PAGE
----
In October 2016, the final set of SEC reforms were implemented. Now all prime funds are required to publish NAV’s based on the current value of the assets they hold, allowing the funds to fluctuate with market conditions, rather than preserving the value of its investments at $1 a share. In addition, if the percentage of a fund’s assets can be liquidated within one week fall below 30% its managers will be permitted to impose a 2% fee on redemptions, and a 1% fee if that metric falls below 10%. Redemptions can also be prevented completely for up to ten days if weekly assets fall below the 30% threshold.
The Corporate View
Auna Dunlevy, Head of Front Office
at Royal Mail
Sensing the direction likely to be taken by EU lawmakers, some treasurers have concluded that it would be better to become accustomed to alternatives to CNAV MMFs now, before the coming regulation forces their hands.
“Perhaps the thing we spent longest thinking about is CNAV MMFs,” Dunlevy told the Association of Corporate Treasurers conference in 2015. Unlike some of its corporate peers, Royal Mail’s board policy already covered VNAV funds. But treasury, being very comfortable with the CNAV funds they had used since the early 2000s, had always shied away from VNAV products. As the policy direction at the European-level became apparent, however, the department decided it was time to revisit the products.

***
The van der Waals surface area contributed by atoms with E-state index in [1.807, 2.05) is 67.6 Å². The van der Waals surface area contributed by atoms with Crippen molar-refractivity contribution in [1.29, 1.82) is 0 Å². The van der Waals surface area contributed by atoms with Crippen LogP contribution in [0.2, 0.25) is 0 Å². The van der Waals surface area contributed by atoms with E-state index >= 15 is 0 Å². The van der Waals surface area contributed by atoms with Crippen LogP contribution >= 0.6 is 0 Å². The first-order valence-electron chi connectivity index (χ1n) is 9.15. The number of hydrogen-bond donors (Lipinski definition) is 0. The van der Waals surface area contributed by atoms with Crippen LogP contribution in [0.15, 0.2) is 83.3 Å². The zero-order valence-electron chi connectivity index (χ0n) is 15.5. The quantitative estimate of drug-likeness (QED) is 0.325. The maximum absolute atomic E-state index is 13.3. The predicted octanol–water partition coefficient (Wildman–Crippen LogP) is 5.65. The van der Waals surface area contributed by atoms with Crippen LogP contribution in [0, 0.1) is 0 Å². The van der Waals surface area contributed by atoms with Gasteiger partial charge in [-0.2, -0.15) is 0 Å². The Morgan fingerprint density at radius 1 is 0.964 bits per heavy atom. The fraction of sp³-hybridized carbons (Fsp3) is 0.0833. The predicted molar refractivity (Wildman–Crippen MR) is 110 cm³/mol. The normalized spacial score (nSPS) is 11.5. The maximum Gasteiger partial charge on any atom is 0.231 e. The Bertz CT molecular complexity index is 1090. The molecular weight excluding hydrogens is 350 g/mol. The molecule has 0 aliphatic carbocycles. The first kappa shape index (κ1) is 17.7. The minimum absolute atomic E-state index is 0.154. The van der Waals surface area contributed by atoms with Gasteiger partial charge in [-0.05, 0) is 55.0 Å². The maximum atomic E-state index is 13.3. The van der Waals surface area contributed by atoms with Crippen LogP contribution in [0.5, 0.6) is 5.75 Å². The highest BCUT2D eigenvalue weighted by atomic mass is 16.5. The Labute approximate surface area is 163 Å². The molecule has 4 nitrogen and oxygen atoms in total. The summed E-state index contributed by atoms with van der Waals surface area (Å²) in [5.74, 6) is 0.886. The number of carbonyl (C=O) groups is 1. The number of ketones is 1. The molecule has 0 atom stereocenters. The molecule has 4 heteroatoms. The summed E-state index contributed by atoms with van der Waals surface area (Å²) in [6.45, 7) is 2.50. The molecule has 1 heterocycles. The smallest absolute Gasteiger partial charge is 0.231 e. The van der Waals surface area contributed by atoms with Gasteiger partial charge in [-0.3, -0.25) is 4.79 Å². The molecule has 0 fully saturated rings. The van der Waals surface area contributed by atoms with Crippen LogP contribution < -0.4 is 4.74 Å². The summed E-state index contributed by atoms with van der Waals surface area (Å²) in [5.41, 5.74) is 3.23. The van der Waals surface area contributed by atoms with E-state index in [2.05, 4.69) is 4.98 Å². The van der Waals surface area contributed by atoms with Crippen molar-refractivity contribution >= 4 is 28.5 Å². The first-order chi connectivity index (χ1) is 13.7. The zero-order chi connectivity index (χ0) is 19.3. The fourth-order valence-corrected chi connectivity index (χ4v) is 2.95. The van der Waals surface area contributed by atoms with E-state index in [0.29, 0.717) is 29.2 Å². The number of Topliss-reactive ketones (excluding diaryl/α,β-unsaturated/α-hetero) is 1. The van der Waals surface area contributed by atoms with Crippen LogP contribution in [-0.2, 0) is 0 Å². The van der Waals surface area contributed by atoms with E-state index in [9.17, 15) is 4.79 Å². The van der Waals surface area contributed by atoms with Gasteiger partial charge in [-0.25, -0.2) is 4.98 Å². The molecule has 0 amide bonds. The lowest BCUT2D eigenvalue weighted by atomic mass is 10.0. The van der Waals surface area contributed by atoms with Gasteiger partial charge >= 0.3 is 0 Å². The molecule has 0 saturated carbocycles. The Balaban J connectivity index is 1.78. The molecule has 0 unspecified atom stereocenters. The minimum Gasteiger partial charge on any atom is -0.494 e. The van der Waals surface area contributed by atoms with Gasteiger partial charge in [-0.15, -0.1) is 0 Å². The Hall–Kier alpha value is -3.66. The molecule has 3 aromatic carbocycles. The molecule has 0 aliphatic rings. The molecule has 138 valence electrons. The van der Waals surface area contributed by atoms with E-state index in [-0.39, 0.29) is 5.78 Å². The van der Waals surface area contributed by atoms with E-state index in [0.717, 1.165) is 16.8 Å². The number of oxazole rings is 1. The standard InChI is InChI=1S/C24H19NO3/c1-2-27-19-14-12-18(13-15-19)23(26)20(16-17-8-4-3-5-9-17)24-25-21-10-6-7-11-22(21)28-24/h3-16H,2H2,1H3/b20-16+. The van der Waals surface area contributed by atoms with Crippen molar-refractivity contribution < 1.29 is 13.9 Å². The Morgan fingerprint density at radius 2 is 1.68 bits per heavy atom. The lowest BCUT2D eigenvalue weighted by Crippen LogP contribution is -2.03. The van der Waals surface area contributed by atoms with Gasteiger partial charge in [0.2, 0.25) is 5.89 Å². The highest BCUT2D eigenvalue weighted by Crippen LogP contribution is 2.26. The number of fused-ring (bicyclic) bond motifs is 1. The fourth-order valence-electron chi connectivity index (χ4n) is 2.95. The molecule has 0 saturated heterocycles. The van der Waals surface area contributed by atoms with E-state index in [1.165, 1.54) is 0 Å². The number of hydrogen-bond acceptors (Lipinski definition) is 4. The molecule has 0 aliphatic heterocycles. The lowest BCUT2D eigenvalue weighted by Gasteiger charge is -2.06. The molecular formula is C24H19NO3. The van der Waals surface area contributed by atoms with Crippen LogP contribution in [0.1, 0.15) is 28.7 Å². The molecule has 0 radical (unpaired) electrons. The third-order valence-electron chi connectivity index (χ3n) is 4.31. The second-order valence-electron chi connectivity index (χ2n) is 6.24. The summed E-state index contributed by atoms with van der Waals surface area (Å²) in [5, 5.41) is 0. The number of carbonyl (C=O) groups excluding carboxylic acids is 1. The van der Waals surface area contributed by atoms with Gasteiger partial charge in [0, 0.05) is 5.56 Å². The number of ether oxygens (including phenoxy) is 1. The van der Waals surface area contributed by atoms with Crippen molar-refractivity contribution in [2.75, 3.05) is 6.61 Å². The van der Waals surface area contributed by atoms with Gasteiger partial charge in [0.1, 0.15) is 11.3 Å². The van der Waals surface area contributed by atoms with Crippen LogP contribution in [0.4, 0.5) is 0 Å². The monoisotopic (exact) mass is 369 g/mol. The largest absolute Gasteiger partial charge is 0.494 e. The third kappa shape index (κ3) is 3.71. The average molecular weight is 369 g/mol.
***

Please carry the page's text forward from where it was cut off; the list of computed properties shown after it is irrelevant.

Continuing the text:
The way they approached this task should serve as a useful best practice guide for other treasurers, many of whom are likely to have similar decisions to make in the coming years. “We looked at the volatility of VNAV and also the underlying volatility of CNAV funds,” she explains. “We considered the duration of which we could invest our funds. Then we considered some historical examples and, of course, checked out the accounting and spoke to some other corporates before we made the decision to invest.”
Many treasurers who, like Dunlevy, have gone through this process, have been pleasantly surprised by the muted volatility and general stability of the funds (Aviva Investors, which converted its daily sterling liquidity fund to VNAV seven years ago told Treasury Today in May 2015 that since its inception the valuation has never moved away from one). But a careful approach is nevertheless advisable, as it would be for any new instruments, and at Royal Mail investment limits are, for the time, at a lower level than for a corresponding CNAV fund.
Europe: an industry in transition
Meanwhile, across the Atlantic, the various policymaking bodies of the EU have been discussing their own regulatory changes for some time, following on from recommendations formulated by the Financial Stability Board (FSB) and the European Systemic Risk Board (ESRB). After several years, negotiations now appear to be drawing closer to a conclusion.